CIOs should pay even closer attention to blockchain in 2019 says the analyst
Analyst Gartner’s 2019 tech trends to watch have clear implications for smart cities with digital ethics, smart spaces and the rise of citizen scientists and developers among those making the list.
Gartner defines a strategic technology trend as one with “substantial disruptive potential” that is beginning to break out of an emerging state into broader impact and use, or trends which could reach a tipping point in the next few years.
We’ve seen more than ever this year that digital ethics and privacy are a growing concern for individuals, organisations and governments. People are increasingly concerned about how their personal information is being used by organisations in both the public and private sector, and the backlash is only likely to increase for organisations that are not proactively addressing these concerns.
“Any discussion on privacy must be grounded in the broader topic of digital ethics and the trust of your customers, constituents and employees,” said David Cearley, vice president and Gartner Fellow. “While privacy and security are foundational components in building trust, trust is actually about more than just these components. Trust is the acceptance of the truth of a statement without evidence or investigation.
“Ultimately an organisation’s position on privacy must be driven by its broader position on ethics and trust. Shifting from privacy to ethics moves the conversation beyond ‘are we compliant’ toward ‘are we doing the right thing.’”
Gartner predicts that the mainstream adoption of augmented analytics and AI will lead to a rise in citizen data scientists and developers.
Augmented analytics focuses on a specific area of augmented intelligence, using machine learning (ML) to transform how analytics content is developed, consumed and shared. Gartner expects augmented analytics capabilities to advance rapidly to mainstream adoption increasingly automating the process of data preparation, and insight generation and visualisation.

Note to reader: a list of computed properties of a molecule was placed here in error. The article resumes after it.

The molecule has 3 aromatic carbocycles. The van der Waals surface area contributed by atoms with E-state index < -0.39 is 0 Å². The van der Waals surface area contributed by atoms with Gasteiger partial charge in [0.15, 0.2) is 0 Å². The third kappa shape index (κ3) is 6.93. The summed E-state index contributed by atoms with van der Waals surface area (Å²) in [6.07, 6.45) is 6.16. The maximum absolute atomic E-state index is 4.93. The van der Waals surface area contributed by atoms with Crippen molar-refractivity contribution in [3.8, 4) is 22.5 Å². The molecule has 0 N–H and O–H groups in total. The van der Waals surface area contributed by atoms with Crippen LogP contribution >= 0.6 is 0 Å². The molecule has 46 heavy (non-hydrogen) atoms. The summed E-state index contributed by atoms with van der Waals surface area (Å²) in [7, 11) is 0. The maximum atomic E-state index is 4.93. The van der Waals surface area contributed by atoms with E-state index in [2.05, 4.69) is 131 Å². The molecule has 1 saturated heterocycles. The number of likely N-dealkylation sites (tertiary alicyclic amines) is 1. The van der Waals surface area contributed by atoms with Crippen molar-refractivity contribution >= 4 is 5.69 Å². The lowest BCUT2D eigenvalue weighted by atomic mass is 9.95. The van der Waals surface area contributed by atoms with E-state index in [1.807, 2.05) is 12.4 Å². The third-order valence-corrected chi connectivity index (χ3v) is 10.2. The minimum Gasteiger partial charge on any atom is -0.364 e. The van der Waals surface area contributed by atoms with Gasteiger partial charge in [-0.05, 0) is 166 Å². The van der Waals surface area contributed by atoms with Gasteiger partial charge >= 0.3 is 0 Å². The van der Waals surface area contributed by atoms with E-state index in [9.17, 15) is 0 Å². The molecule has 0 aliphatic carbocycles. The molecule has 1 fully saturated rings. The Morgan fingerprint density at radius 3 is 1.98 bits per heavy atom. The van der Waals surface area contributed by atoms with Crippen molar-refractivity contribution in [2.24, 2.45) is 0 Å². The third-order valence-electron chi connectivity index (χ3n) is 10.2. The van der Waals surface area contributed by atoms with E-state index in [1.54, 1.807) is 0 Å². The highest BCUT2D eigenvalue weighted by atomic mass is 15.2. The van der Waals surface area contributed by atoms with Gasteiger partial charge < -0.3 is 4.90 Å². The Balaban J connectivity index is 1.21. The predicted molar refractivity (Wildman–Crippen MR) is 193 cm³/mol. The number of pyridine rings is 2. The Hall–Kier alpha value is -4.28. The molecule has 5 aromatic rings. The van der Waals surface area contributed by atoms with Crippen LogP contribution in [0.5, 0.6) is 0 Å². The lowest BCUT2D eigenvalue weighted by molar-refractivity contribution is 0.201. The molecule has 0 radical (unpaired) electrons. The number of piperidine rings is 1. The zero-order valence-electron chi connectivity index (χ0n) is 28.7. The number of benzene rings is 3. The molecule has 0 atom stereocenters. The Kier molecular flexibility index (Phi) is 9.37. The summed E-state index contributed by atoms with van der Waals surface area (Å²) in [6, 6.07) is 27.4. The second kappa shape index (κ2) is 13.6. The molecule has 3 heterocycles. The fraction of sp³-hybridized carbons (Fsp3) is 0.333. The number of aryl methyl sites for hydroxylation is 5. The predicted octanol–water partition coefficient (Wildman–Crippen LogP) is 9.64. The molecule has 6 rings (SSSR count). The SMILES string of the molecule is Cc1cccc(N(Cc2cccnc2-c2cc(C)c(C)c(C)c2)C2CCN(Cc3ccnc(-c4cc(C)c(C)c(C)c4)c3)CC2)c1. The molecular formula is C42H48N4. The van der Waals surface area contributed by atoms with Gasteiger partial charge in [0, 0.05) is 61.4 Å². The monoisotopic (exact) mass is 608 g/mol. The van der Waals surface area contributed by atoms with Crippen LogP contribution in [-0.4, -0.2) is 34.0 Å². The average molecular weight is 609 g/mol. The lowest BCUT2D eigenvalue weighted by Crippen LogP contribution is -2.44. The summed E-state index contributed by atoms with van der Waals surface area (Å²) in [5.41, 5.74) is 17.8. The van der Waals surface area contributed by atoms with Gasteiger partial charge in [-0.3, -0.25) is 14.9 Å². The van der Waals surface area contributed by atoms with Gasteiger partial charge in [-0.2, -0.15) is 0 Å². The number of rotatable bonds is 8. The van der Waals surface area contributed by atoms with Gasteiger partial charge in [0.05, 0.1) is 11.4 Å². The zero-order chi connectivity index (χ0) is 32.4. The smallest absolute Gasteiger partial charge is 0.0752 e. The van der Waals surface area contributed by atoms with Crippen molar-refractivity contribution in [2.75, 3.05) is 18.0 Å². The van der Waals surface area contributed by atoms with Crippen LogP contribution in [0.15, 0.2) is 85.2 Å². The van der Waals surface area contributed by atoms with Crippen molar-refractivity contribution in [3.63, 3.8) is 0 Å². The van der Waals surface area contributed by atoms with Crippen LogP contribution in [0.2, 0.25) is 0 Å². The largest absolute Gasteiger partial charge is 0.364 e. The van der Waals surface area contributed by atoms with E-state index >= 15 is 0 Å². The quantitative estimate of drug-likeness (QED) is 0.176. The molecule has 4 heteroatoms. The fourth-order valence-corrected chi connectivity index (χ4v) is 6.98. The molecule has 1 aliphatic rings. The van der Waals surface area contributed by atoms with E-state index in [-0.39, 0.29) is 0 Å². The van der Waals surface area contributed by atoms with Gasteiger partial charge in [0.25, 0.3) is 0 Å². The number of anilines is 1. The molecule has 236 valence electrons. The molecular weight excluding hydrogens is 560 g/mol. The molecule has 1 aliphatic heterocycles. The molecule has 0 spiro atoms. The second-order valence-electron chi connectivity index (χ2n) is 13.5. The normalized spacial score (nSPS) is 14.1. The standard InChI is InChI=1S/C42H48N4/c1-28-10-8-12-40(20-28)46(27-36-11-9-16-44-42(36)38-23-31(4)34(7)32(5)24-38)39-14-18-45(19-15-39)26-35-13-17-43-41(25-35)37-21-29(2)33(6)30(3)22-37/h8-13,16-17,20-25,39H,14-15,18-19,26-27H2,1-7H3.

“This will lead to citizen data science, an emerging set of capabilities and practices that enables users whose main job is outside the field of statistics and analytics to extract predictive and prescriptive insights from data,” said Cearley. “Through 2020, the number of citizen data scientists will grow five times faster than the number of expert data scientists. Organisations can use citizen data scientists to fill the data science and machine learning talent gap caused by the shortage and high cost of data scientists.”
“Ultimately an organisation’s position on privacy must be driven by its broader position on ethics and trust"
Further, as AI increasingly automates the functional and non-functional aspects of applications, we’ll see a new age of the ‘citizen application developer’ too, Gartner predicts.
Cearley says: “Non-professionals will be able to use AI-driven tools to automatically generate new solutions. Tools that enable non-professionals to generate applications without coding are not new, but we expect that AI-powered systems will drive a new level of flexibility.”
Gartner defines a smart space as “a physical or digital environment in which humans and technology-enabled systems interact in increasingly open, connected, coordinated and intelligent ecosystems.”
Cearley commented: “This trend has been coalescing for some time around elements such as smart cities, digital workplaces, smart homes and connected factories. We believe the market is entering a period of accelerated delivery of robust smart spaces with technology becoming an integral part of our daily lives, whether as employees, customers, consumers, community members or citizens.”
CIOs should pay even closer attention to blockchain in 2019, according to Gartner.
”Current blockchain technologies and concepts are immature, poorly understood and unproven in mission-critical, at-scale business operations. This is particularly so with the complex elements that support more sophisticated scenarios,” says Cearley. “Despite the challenges, the significant potential for disruption means CIOs and IT leaders should begin evaluating blockchain, even if they don’t aggressively adopt the technologies in the next few years.”
However, the analysis notes: “Many blockchain initiatives today do not implement all of the attributes of blockchain — for example, a highly distributed database. These blockchain-inspired solutions are positioned as a means to achieve operational efficiency by automating business processes, or by digitising records. They have the potential to enhance sharing of information among known entities, as well as improving opportunities for tracking and tracing physical and digital assets. However, these approaches miss the value of true blockchain disruption and may increase vendor lock-in.
“Non-professionals will be able to use AI-driven tools to automatically generate new solutions"
Organisations choosing this option should understand the limitations and be prepared to move to complete blockchain solutions over time and that the same outcomes may be achieved with more efficient and tuned use of existing non-blockchain technologies.”
Other technology trends tipped in the top ten include: